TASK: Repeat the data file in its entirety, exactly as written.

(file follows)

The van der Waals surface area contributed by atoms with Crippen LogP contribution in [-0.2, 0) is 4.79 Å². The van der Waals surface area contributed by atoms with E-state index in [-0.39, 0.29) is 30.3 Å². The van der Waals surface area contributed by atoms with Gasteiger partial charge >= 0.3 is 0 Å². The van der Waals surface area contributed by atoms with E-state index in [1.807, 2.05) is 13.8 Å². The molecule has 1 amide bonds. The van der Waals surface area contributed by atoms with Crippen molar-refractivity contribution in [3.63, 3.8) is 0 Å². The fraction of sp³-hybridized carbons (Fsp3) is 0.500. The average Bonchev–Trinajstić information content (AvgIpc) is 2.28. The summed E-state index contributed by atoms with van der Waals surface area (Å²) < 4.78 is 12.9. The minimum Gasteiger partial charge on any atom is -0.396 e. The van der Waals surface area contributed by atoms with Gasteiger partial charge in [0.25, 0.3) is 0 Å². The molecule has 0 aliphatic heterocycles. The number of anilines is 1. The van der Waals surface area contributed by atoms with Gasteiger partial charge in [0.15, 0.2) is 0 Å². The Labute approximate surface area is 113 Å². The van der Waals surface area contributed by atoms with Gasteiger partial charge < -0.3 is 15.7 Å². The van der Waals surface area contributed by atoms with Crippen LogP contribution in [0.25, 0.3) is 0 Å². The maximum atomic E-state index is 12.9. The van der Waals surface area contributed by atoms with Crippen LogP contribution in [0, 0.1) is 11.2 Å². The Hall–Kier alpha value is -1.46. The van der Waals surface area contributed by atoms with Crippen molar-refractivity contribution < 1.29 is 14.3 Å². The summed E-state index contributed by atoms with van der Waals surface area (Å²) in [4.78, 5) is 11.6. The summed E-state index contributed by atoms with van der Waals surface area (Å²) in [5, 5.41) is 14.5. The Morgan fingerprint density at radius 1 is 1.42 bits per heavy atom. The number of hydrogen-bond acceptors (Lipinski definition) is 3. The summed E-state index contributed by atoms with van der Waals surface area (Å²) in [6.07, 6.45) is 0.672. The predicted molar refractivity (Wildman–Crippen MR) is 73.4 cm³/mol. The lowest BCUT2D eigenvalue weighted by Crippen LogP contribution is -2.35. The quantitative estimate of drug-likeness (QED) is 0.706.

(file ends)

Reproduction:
The van der Waals surface area contributed by atoms with Crippen LogP contribution in [-0.2, 0) is 4.79 Å². The van der Waals surface area contributed by atoms with E-state index in [-0.39, 0.29) is 30.3 Å². The van der Waals surface area contributed by atoms with Gasteiger partial charge >= 0.3 is 0 Å². The van der Waals surface area contributed by atoms with E-state index in [1.807, 2.05) is 13.8 Å². The molecule has 1 amide bonds. The van der Waals surface area contributed by atoms with Crippen molar-refractivity contribution in [3.63, 3.8) is 0 Å². The fraction of sp³-hybridized carbons (Fsp3) is 0.500. The average Bonchev–Trinajstić information content (AvgIpc) is 2.28. The summed E-state index contributed by atoms with van der Waals surface area (Å²) < 4.78 is 12.9. The minimum Gasteiger partial charge on any atom is -0.396 e. The van der Waals surface area contributed by atoms with Gasteiger partial charge in [0.25, 0.3) is 0 Å². The molecule has 0 aliphatic heterocycles. The number of anilines is 1. The van der Waals surface area contributed by atoms with Gasteiger partial charge in [0.15, 0.2) is 0 Å². The Labute approximate surface area is 113 Å². The van der Waals surface area contributed by atoms with Gasteiger partial charge < -0.3 is 15.7 Å². The van der Waals surface area contributed by atoms with Crippen LogP contribution in [0.25, 0.3) is 0 Å². The maximum atomic E-state index is 12.9. The van der Waals surface area contributed by atoms with Crippen LogP contribution in [0, 0.1) is 11.2 Å². The Hall–Kier alpha value is -1.46. The van der Waals surface area contributed by atoms with Crippen molar-refractivity contribution < 1.29 is 14.3 Å². The summed E-state index contributed by atoms with van der Waals surface area (Å²) in [4.78, 5) is 11.6. The summed E-state index contributed by atoms with van der Waals surface area (Å²) in [5, 5.41) is 14.5. The Morgan fingerprint density at radius 1 is 1.42 bits per heavy atom. The number of hydrogen-bond acceptors (Lipinski definition) is 3. The summed E-state index contributed by atoms with van der Waals surface area (Å²) in [6.07, 6.45) is 0.672. The predicted molar refractivity (Wildman–Crippen MR) is 73.4 cm³/mol. The lowest BCUT2D eigenvalue weighted by Crippen LogP contribution is -2.35. The quantitative estimate of drug-likeness (QED) is 0.706.